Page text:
Sunday, 21 March 2010


my work buddy who goes by the name "king of the gypsies" is newly in love, smitten, absolutely bit, by the love bug. which is lucky for me because when he said he was off to the serbian shop to buy burek for his lady i saw an opportunity......
your majesty, says me, could you, might you, will you consider picking up one for me as well?
and in true royal style he said yes. seventeen dollars and 24 hours later i had me one cheese and one meat burek, add a bit of greenery and that's friday night dinner.



  1. Hadn't heard of burek/börek before. A Turkish baked or fried pastry according to Wiki. I doubt if I could find one in Belfast, there's not much of a Turkish or Serbian community. Could look up some recipes though.

  2. Like nick I had never even heard of it before. Let us have tasting notes after its consumption.

  3. Yummmmmm. We used to get them in Israel at the grocery store, though they were the little wee version.

  4. I have no idea what you just said. It looks good though (and I'm a new vegetarian, it's all Suzanne's fault).

  5. Looks good Spesh - have just eaten and am possibly hungry again...

  6. megs,
    it's good, prolly rivals toast :)

  7. nick,
    it looks hard to make to me but if you give it a try lets know, eh?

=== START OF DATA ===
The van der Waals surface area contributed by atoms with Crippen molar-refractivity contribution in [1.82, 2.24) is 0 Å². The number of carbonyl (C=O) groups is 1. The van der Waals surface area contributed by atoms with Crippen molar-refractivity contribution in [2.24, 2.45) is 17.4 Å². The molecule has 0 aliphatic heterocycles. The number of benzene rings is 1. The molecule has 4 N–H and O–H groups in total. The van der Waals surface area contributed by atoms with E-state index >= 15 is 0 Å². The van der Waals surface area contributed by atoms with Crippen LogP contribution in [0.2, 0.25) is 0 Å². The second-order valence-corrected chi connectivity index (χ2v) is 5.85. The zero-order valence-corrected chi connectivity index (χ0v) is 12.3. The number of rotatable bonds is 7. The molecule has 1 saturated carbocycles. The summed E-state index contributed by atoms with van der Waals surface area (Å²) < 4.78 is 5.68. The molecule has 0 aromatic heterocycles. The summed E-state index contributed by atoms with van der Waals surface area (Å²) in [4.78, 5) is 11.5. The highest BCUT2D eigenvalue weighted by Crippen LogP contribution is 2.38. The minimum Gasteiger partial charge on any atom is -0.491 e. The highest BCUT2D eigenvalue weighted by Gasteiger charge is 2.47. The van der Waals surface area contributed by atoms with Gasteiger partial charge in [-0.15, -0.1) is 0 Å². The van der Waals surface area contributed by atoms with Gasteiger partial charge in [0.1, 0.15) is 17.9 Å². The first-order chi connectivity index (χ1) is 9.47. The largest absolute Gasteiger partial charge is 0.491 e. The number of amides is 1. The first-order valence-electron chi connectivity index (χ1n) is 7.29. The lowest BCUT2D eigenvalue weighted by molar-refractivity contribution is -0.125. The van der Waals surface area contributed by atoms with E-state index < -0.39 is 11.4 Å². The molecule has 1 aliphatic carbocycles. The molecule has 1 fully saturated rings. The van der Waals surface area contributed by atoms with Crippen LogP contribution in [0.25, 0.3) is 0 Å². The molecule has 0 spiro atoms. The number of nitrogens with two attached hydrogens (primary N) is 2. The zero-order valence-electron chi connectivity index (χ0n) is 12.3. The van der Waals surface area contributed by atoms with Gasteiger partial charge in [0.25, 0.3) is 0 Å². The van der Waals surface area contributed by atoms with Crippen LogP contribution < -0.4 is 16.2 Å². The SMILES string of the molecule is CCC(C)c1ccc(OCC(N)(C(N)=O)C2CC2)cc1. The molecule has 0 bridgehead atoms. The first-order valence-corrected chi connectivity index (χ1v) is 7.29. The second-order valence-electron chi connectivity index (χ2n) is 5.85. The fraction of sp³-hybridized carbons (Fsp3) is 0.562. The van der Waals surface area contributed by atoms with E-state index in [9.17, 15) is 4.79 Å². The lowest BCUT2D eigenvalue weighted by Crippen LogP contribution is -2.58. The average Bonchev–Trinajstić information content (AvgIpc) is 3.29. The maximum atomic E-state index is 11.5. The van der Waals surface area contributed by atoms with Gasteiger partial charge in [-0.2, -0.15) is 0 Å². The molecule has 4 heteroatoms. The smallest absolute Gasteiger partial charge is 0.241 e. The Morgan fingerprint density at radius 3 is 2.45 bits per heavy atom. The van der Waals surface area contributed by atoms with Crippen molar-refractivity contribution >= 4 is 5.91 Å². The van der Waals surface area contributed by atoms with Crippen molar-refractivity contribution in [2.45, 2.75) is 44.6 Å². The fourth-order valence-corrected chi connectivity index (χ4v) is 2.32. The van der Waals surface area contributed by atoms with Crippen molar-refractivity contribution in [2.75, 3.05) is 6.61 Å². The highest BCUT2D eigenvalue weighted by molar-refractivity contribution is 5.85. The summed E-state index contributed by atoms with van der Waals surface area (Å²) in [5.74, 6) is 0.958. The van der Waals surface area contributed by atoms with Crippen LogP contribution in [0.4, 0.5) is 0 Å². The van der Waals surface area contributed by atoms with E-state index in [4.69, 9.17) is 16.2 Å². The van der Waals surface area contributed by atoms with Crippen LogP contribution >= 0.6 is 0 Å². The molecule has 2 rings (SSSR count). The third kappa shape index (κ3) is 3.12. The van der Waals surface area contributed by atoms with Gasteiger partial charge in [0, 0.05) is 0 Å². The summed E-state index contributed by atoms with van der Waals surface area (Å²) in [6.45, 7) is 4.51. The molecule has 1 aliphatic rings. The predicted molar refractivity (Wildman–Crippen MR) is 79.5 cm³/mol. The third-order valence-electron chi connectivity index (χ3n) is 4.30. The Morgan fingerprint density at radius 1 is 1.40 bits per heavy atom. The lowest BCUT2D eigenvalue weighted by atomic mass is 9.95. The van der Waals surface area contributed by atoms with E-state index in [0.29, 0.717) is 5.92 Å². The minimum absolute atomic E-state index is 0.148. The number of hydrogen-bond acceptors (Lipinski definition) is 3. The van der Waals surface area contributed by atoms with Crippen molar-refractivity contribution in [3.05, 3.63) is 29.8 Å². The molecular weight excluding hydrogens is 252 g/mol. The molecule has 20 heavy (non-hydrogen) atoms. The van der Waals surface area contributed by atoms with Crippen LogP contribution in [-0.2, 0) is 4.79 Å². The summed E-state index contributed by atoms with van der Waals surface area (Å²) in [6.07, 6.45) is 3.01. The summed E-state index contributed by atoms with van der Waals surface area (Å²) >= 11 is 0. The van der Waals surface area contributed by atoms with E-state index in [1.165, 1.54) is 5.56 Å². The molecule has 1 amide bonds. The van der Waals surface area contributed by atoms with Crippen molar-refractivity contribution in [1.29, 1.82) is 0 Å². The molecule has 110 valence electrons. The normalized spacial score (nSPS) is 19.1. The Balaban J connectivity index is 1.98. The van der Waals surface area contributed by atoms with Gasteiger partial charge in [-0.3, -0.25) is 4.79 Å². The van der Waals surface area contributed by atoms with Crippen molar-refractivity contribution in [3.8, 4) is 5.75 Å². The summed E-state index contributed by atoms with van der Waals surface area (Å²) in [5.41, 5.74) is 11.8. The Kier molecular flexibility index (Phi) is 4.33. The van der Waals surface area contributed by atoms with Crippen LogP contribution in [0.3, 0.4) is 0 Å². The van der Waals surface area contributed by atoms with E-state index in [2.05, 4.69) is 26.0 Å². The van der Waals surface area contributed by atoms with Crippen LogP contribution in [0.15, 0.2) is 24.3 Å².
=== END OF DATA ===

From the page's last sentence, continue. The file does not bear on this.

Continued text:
8. alan,
    it's comfort food at its best, all that fat and carbohydrate....

    very unhealthy and very good

    i'm trying to think what to compare it to, pizza might be closest

  9. leah,
    i've never seen tiny ones!
    why are they available in israel? are there a lot of serbs there? is burek more a european thing than a serbian?

  10. random,
    sorry! i was being deliberately sloppy but i thought it was still comprehensible.....

    in my most conscientious dreams i am vegetarian but in reality it's a bit hard. good on you

  11. pete,
    being hungry again like that is a side effect of a sensual appreciation

  12. I think they're just European-ish. And there are tons of Jews of European extraction in Israel, so the food is a strange combination of both Middle Eastern cooking and European Jewish comfort food.

  13. Hello, kylie, pleased to make your acquaintance. I'm the other "not a good Christian" from Snow's blog and this is my first visit to yours.

    My Albanian mother-in-law made byrek all the time, but never with meat. When my wife ate spanakopita in a Greek restaurant for the first time, her face lit up and she said, "Byrek!"

    I've never had one with meat. Must be a Serb or Turkish thing.

  14. P.S. It was pronounced biu-rek (as in bureau, but the spelling was byrek or bjyrek or something....yes, that's it. The j had the y sound and the y had the u sound. But don't make me swear to it.

  15. rhymes!
    hi, thanks for dropping by!

    i think i like the not good Christian thing, much less pressure that way :)
    seriously though, Christians who want to judge have missed the point, thats not to say that i've never judged anybody but it's wrong to do so and it should be viewed as a mistake rather than some kind of a right

    interesting about the albanian bjyrek, the serbs make it with spinach as well, which would be very much like spanakopita (well, i havent had spanakopita but i know it's a spinach dish)



go on, leave a comment or four.